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Is there a way to use common/cheap components to put the 3.3V and 5V pins on an Arduino under load, in order to measure if they are giving a correct and stable voltage? Can I calculate a certain load to test?

Something keeps happening to my boards which causes the 3.3V pin to measure the correct voltage when idle, but to spike when put under load, which kills the component I was powering (XBees, which are previously tested working).

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    resistors are as cheap as you are going to get. – ratchet freak Jan 16 '19 at 15:37
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    Arduino 3.3V source is only good for 150mA. The 5V source for 500mA from USB source, and maybe 700-800mA from the barrel jack if the source voltage is up to about 7.5V, and less current as you get up to 9V, and even less with 12V, the poor 5V regulator will heat up and shut down. – CrossRoads Jan 16 '19 at 17:36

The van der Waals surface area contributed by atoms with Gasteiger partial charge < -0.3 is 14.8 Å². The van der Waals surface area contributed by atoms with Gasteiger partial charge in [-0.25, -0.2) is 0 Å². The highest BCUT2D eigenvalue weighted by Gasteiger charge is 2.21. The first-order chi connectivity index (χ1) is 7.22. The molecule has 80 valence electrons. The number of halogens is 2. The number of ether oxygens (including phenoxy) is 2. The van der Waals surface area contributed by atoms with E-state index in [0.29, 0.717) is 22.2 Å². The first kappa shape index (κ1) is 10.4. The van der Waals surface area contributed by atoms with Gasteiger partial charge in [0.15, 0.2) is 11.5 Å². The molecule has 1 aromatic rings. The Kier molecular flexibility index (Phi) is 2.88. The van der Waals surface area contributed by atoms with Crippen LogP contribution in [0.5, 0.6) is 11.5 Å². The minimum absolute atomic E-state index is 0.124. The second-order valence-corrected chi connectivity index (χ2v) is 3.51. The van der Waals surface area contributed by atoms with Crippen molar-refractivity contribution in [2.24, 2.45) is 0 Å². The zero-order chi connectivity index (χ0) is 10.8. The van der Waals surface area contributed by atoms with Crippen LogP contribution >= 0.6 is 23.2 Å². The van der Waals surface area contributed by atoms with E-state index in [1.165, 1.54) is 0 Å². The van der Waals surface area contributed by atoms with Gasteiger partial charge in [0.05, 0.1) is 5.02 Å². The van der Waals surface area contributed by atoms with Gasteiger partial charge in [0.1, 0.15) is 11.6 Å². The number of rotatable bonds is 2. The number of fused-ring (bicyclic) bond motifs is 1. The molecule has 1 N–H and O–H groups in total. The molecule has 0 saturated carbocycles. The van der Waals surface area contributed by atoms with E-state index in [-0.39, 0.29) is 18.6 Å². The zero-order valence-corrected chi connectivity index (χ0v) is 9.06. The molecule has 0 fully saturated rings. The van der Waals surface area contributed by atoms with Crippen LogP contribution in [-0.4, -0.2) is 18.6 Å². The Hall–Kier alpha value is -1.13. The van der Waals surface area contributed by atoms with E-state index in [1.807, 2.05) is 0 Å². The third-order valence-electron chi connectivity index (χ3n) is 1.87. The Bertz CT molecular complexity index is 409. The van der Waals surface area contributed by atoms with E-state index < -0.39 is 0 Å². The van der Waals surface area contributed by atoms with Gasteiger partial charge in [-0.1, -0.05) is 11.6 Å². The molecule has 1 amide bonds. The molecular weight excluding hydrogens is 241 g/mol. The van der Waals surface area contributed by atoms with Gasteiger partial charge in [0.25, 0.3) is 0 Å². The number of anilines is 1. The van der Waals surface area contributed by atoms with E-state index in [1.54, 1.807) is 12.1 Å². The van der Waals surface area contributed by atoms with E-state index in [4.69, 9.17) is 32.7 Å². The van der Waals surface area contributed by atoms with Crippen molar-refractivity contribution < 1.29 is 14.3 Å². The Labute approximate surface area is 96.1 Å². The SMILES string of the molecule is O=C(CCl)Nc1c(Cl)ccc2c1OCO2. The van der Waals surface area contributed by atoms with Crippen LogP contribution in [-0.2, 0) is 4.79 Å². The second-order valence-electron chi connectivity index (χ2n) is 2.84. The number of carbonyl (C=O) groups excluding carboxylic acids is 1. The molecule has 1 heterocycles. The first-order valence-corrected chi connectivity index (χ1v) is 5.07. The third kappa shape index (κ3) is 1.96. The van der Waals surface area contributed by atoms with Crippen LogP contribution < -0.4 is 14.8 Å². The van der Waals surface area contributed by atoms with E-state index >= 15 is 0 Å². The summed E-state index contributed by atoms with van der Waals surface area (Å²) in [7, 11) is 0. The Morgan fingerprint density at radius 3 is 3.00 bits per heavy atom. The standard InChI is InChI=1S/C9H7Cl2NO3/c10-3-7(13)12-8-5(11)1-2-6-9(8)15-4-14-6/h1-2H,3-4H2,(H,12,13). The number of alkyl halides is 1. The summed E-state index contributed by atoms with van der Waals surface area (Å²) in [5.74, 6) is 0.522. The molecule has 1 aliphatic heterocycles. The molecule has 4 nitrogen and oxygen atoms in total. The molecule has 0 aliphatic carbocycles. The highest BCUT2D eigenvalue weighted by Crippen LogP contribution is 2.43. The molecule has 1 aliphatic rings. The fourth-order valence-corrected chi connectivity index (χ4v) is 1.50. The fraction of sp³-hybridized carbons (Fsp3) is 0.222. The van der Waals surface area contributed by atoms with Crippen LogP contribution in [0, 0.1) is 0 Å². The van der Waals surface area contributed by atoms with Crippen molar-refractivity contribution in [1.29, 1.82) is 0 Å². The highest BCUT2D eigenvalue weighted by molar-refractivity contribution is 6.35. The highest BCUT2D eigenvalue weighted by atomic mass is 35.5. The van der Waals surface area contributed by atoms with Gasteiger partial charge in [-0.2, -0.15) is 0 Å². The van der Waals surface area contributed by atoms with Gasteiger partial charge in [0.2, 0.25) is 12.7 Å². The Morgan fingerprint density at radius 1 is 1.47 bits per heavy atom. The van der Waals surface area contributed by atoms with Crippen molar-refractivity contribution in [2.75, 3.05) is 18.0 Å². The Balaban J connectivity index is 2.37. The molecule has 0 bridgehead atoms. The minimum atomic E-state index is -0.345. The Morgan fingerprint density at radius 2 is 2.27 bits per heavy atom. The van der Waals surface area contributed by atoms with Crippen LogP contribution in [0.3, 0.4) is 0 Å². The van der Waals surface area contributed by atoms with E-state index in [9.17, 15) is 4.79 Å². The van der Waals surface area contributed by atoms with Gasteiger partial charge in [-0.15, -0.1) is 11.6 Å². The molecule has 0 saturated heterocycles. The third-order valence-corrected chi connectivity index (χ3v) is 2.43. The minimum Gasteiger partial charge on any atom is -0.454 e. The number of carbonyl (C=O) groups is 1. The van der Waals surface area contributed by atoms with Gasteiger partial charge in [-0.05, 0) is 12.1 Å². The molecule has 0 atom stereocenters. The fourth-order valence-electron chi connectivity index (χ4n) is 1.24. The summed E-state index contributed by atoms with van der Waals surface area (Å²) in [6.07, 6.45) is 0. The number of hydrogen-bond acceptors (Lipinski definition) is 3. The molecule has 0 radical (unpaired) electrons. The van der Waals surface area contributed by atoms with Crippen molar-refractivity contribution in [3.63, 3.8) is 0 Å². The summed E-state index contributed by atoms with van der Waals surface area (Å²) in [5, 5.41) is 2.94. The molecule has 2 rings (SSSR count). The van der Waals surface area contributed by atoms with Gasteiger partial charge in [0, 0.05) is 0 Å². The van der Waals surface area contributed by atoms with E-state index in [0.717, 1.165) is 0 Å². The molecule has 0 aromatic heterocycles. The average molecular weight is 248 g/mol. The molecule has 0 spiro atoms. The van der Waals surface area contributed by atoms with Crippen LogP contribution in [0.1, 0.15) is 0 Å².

• When putting too much load on a power source, the voltage will only dip down (to lower voltages). How can this kill other components? More likely it will stop working, until the voltage is sufficient again. Or are you also having motors or such connected to it without proper protection? – chrisl Jan 16 '19 at 19:42
  • why would you power the XBee from an Arduino I/O pin? – jsotola Jan 17 '19 at 3:28
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    solenoids and relays can create spikes. The easiest way to mitigate them is using a flyback diode. Though most boards will additionally opto-isolate them from the control pins. – ratchet freak Jan 17 '19 at 10:27

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